Dissident

Dissident

[dis-i-duhnt]
A dissident, broadly defined, is a person who actively challenges an established doctrine, policy, or institution. When individual dissidents unite in a common cause they may become known as a dissident movement.

Soviet dissidents

The term dissident was used in the Soviet Union during the period of 1965-1985, including Brezhnev stagnation, for citizens who overtly (or sometimes even subtly) criticized the practices or the authority of the Communist party. The people who used to write, tear and who distributed non-censored non-conformist literature samizdat were criticized in the newspapers. It was common to criticize an author in newspapers without publishing any of his works. Then, many people accepted the term dissident with respect to themselves. This radically changed the meaning of the term: instead of meaning a criminal, who opposes society, the term came to mean a non-conformist, who insists on the enforcement of officially published laws, including the international agreements, signed by the Soviet government. An important part of the activity of dissidents was informing society (Both inside the Soviet Union and in foreign countries) about violation of laws and human rights: see Chronicle of Current Events (samizdat) and Moscow Helsinki Group.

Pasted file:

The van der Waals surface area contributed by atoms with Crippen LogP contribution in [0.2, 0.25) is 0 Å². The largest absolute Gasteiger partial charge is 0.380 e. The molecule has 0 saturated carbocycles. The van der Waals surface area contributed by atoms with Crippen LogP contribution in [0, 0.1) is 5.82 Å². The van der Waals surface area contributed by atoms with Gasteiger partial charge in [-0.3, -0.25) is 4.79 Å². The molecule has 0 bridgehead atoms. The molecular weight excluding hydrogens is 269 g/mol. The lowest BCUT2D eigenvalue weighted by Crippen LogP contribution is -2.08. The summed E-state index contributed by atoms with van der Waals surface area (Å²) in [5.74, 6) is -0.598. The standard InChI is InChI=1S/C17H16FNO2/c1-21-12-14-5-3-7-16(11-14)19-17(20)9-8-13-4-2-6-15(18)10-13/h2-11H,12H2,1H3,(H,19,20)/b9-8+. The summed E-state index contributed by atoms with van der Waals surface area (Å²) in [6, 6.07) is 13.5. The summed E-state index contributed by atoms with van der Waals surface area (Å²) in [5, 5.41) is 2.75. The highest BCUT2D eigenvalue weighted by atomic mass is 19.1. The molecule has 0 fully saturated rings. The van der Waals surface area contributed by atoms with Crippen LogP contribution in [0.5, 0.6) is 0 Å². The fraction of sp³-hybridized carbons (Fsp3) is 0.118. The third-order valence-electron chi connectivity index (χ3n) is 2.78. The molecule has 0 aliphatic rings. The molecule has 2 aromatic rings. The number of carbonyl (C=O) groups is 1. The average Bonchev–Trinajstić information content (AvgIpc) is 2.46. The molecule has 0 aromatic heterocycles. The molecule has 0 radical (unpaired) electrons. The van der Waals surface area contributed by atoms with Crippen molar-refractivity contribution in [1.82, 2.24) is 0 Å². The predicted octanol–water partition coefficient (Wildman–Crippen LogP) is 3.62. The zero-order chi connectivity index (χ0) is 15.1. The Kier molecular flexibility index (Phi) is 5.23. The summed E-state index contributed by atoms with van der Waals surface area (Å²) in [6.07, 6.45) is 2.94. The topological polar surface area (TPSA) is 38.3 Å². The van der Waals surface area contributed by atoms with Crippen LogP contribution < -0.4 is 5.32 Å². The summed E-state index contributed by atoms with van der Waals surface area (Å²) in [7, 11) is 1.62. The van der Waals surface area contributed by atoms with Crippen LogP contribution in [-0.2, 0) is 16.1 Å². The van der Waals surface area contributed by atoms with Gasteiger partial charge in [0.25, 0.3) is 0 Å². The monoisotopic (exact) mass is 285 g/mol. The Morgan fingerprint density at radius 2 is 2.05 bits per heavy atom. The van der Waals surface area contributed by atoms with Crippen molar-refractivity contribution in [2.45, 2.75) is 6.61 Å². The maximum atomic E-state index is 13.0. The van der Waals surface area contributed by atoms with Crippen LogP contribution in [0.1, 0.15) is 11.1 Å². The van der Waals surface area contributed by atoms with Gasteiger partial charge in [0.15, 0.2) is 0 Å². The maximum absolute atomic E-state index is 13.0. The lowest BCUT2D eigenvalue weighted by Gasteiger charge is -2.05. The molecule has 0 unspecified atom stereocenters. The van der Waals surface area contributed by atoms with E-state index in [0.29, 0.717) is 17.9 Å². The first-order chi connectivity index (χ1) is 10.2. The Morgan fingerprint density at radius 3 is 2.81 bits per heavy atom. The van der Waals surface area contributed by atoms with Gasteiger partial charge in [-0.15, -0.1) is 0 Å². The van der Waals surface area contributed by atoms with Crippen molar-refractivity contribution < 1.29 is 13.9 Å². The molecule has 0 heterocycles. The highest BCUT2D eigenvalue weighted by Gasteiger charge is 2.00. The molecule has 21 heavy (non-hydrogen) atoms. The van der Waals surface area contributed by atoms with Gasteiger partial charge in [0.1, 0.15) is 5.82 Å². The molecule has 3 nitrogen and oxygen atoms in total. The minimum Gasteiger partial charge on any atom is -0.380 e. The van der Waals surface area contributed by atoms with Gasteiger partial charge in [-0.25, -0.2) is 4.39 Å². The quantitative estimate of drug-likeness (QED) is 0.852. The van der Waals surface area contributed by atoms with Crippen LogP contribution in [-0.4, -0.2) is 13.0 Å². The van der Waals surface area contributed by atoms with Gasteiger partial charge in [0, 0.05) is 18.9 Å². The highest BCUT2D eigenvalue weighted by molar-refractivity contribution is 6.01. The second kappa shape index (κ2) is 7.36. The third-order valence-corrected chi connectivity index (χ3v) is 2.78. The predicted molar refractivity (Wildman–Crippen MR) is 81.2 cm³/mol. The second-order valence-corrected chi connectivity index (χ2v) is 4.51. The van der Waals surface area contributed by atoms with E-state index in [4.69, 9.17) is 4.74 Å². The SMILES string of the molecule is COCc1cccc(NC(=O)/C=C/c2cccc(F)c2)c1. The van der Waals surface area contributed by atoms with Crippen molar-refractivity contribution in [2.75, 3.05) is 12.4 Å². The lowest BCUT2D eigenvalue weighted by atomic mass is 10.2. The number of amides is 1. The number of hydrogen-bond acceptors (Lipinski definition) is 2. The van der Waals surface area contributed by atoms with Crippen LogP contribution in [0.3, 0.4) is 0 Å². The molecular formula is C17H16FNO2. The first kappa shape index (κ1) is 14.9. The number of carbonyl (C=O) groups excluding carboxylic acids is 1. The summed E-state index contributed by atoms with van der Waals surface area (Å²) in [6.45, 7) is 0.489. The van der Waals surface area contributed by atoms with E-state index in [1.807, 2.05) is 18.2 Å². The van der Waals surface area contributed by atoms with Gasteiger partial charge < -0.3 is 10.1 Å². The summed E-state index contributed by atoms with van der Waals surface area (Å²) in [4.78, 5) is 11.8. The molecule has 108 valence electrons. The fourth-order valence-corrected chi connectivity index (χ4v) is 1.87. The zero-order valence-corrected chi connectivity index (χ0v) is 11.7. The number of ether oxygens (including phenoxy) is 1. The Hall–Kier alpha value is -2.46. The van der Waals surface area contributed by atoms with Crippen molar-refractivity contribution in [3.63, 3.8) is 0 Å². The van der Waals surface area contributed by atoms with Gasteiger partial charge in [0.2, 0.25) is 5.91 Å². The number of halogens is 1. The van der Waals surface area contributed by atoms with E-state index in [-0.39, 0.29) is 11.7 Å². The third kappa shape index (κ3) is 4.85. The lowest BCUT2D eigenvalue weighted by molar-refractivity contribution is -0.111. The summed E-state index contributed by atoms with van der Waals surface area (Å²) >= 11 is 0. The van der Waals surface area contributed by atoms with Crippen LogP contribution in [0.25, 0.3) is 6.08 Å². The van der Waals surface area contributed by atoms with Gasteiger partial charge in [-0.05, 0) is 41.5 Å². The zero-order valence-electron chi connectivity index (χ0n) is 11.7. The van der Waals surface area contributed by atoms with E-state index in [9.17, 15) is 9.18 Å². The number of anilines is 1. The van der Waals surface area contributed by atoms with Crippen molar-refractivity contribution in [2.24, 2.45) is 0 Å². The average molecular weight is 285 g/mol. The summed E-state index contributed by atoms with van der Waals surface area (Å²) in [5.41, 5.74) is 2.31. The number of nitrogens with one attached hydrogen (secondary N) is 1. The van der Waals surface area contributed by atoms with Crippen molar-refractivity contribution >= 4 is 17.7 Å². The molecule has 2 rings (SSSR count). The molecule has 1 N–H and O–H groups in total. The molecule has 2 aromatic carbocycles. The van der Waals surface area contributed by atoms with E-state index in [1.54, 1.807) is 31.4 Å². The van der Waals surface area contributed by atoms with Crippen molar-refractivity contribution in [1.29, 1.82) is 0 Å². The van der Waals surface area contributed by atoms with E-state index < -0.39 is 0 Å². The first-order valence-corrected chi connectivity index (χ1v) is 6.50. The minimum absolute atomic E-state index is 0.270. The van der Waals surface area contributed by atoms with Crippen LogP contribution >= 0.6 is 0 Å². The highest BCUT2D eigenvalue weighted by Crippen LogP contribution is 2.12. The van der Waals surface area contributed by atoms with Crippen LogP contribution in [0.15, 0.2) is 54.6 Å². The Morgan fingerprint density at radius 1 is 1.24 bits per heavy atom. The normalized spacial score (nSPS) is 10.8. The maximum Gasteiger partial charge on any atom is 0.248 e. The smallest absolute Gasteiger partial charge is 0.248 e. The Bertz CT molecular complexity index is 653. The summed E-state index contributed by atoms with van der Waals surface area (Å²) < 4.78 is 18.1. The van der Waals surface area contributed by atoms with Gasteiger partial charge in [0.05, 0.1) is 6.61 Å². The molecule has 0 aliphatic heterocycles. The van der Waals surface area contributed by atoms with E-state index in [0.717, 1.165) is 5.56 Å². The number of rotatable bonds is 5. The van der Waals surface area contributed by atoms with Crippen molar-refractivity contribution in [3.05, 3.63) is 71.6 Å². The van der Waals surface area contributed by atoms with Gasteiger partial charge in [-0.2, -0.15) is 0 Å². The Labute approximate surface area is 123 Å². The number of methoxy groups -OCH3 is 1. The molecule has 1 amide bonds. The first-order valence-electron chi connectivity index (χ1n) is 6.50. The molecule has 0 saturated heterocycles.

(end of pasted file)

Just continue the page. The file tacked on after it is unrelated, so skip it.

References

See also

External links

  • Free dictionary, http://www.thefreedictionary.com/dissident
  • Dissident Movement. Russian History Encyclopedia, http://www.answers.com/topic/dissident-movement

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